Presidents routinely file financial disclosures when they leave office, and forms recently submitted by former President Donald Trump show that 47 of his hotels, resorts, and other properties lost more than $120 million in revenue in 2020, The Washington Post reports.
The pandemic has hit the travel and hospitality industries hard, and two of Trump's most famous hotels struggled last year; the Trump International Hotel in Washington, D.C., which has a $170 million loan outstanding, saw its revenue drop more than 60 percent, while the Doral in Miami saw its revenue decline 44 percent. Trump's private Mar-a-Lago club in Palm Beach fared better — its revenue went up 13 percent.
An analysis by the Post found that combined, revenue at the 47 companies listed in Trump's financial disclosures dropped more than 35 percent in 2020. Banking consultant Bery Ely told the Post that Trump "faces some very serious problems that have been building in recent years and I think are going to come to a head now that he's left office." Trump, he added, has done "enormous reputational damage to himself."
While Trump does still own his company, the Post notes, it's unclear if he plans on going back to running day-to-day operations. The Trump Organization's website still lists his eldest sons, Donald Trump Jr. and Eric Trump, as the company's leaders. Read more at The Washington Post.Catherine Garcia
President Trump has a long history with Deutsche Bank — one that the bank didn't want scrutinized after he was elected in 2016, The New York Times reports.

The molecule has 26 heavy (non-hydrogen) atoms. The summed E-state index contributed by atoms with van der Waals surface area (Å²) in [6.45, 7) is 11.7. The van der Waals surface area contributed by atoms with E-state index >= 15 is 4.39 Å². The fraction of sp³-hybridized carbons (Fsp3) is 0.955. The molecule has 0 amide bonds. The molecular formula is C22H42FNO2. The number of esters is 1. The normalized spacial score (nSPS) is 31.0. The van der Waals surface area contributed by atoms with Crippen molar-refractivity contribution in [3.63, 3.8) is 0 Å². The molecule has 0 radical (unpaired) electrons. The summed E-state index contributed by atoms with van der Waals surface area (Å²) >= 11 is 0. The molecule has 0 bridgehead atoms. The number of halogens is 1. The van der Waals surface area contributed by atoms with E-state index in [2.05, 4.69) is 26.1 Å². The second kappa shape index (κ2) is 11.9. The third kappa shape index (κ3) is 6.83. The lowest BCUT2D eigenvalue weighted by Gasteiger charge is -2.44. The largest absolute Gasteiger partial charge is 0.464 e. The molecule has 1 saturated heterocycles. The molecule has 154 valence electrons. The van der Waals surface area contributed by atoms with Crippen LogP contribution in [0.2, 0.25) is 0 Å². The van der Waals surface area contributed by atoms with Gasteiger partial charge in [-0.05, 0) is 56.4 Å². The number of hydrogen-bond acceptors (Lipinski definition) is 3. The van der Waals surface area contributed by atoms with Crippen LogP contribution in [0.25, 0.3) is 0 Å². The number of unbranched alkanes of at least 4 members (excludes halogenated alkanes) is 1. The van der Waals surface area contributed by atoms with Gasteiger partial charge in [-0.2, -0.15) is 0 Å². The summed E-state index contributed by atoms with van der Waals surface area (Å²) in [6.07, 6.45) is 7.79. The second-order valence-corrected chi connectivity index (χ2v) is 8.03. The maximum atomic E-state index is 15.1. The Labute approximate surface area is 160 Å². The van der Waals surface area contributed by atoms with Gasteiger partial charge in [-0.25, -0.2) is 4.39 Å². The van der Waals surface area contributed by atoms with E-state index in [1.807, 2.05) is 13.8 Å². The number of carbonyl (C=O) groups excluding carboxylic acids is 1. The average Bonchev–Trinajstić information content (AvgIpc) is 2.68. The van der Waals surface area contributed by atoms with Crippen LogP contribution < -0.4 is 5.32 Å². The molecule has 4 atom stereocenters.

More than 20 current and former executives and board members told the Times that despite Deutsche Bank saying Trump was not a top priority, it's just not true. Beginning in the late 1990s, Deutsche Bank gave Trump loans despite his business bankruptcies and knowing he overinflated his net worth and the worth of his real estate assets. At the time, the German bank wanted to make a name for itself on Wall Street, so it worked with clients deemed risky by other entities, a former employee told the Times.
In 2008, Trump defaulted on a loan and then sued Deutsche Bank, claiming the financial crisis was a "tsunami" and thus an act of God, preventing him from paying the loan back, the Times reports. In 2010, the bank concluded that he was inflating some of his assets by up to 70 percent, yet still gave him a $100 million loan to buy the Doral Golf Resort and Spa in Miami.
One managing director, Rosemary Vrablic — who'd helped get Trump more than $300 million in loans — tried to get Trump a loan in early 2016 for his golf course in Turnberry, Scotland, the Times reports. An executive, Jacques Brand, opposed the loan because of Trump's divisive rhetoric, Vrablic appealed, and top executives were aghast that the bank was considering lending him money during the campaign, ending the transaction in March.
After Trump's election, Deutsche Bank commissioned reports to figure out how the bank became so entwined with him, and employees were told they couldn't even say "Trump" in public, the Times reports. All told, Trump is believed to have received more than $2 billion from the investment banking and private banking arms. The New York state attorney general and congressional committees are now investigating the relationship between Trump and Deutsche Bank. You can read more about the various loans Trump managed to secure at The New York Times.Catherine Garcia